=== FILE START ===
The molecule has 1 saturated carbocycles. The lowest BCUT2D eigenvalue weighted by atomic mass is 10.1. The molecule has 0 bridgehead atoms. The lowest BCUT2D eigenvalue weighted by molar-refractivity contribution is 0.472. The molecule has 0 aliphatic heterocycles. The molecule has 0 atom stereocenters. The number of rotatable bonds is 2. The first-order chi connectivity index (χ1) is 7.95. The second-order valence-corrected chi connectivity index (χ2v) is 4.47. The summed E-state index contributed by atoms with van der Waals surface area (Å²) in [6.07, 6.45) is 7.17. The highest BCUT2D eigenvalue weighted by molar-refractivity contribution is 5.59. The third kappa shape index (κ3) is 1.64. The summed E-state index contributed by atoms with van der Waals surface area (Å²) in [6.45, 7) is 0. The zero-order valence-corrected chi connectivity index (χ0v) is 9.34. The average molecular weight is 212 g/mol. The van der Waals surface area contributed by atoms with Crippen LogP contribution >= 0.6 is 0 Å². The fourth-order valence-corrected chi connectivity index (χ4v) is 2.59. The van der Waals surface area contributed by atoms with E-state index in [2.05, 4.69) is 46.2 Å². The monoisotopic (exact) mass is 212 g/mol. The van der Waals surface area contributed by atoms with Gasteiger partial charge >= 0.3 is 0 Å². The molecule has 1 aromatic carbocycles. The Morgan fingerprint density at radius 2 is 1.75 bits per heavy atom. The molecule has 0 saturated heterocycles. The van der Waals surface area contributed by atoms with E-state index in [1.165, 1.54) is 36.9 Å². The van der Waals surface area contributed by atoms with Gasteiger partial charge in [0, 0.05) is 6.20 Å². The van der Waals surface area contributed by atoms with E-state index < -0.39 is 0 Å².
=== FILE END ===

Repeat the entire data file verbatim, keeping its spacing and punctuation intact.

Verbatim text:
The molecule has 1 saturated carbocycles. The lowest BCUT2D eigenvalue weighted by atomic mass is 10.1. The molecule has 0 bridgehead atoms. The lowest BCUT2D eigenvalue weighted by molar-refractivity contribution is 0.472. The molecule has 0 aliphatic heterocycles. The molecule has 0 atom stereocenters. The number of rotatable bonds is 2. The first-order chi connectivity index (χ1) is 7.95. The second-order valence-corrected chi connectivity index (χ2v) is 4.47. The summed E-state index contributed by atoms with van der Waals surface area (Å²) in [6.07, 6.45) is 7.17. The highest BCUT2D eigenvalue weighted by molar-refractivity contribution is 5.59. The third kappa shape index (κ3) is 1.64. The summed E-state index contributed by atoms with van der Waals surface area (Å²) in [6.45, 7) is 0. The zero-order valence-corrected chi connectivity index (χ0v) is 9.34. The average molecular weight is 212 g/mol. The van der Waals surface area contributed by atoms with Crippen LogP contribution >= 0.6 is 0 Å². The fourth-order valence-corrected chi connectivity index (χ4v) is 2.59. The van der Waals surface area contributed by atoms with E-state index in [2.05, 4.69) is 46.2 Å². The monoisotopic (exact) mass is 212 g/mol. The van der Waals surface area contributed by atoms with Gasteiger partial charge >= 0.3 is 0 Å². The molecule has 1 aromatic carbocycles. The Morgan fingerprint density at radius 2 is 1.75 bits per heavy atom. The molecule has 0 saturated heterocycles. The van der Waals surface area contributed by atoms with E-state index in [1.165, 1.54) is 36.9 Å². The van der Waals surface area contributed by atoms with Gasteiger partial charge in [0, 0.05) is 6.20 Å². The van der Waals surface area contributed by atoms with E-state index < -0.39 is 0 Å².